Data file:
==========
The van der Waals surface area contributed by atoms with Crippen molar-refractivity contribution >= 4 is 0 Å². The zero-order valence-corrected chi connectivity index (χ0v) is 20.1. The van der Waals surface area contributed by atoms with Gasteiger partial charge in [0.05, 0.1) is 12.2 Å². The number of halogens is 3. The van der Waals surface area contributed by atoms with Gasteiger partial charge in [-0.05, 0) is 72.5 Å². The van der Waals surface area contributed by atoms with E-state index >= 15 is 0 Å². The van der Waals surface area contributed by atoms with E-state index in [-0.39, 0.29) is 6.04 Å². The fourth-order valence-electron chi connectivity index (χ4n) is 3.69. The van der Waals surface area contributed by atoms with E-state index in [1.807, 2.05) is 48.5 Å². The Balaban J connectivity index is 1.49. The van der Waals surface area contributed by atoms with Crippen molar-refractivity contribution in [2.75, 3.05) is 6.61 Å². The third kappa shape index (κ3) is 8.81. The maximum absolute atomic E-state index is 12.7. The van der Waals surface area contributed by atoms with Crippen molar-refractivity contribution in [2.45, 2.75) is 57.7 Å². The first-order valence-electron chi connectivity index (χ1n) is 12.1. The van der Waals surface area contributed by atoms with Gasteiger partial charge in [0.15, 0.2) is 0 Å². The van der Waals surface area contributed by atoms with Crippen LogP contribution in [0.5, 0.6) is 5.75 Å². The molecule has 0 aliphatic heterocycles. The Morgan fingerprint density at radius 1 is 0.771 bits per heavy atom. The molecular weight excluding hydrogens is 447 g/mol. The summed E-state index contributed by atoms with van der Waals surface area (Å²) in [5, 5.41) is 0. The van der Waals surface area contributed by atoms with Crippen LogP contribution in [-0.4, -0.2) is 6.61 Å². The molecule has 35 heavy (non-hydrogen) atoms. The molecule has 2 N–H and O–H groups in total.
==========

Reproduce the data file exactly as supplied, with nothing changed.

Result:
The van der Waals surface area contributed by atoms with Crippen molar-refractivity contribution >= 4 is 0 Å². The zero-order valence-corrected chi connectivity index (χ0v) is 20.1. The van der Waals surface area contributed by atoms with Gasteiger partial charge in [0.05, 0.1) is 12.2 Å². The number of halogens is 3. The van der Waals surface area contributed by atoms with Gasteiger partial charge in [-0.05, 0) is 72.5 Å². The van der Waals surface area contributed by atoms with E-state index >= 15 is 0 Å². The van der Waals surface area contributed by atoms with E-state index in [-0.39, 0.29) is 6.04 Å². The fourth-order valence-electron chi connectivity index (χ4n) is 3.69. The van der Waals surface area contributed by atoms with E-state index in [1.807, 2.05) is 48.5 Å². The Balaban J connectivity index is 1.49. The van der Waals surface area contributed by atoms with Crippen molar-refractivity contribution in [2.75, 3.05) is 6.61 Å². The third kappa shape index (κ3) is 8.81. The maximum absolute atomic E-state index is 12.7. The van der Waals surface area contributed by atoms with Crippen molar-refractivity contribution in [2.45, 2.75) is 57.7 Å². The first-order valence-electron chi connectivity index (χ1n) is 12.1. The van der Waals surface area contributed by atoms with Gasteiger partial charge in [0.15, 0.2) is 0 Å². The van der Waals surface area contributed by atoms with Crippen LogP contribution in [0.5, 0.6) is 5.75 Å². The molecule has 0 aliphatic heterocycles. The Morgan fingerprint density at radius 1 is 0.771 bits per heavy atom. The molecular weight excluding hydrogens is 447 g/mol. The summed E-state index contributed by atoms with van der Waals surface area (Å²) in [5, 5.41) is 0. The van der Waals surface area contributed by atoms with Crippen LogP contribution in [-0.4, -0.2) is 6.61 Å². The molecule has 35 heavy (non-hydrogen) atoms. The molecule has 2 N–H and O–H groups in total.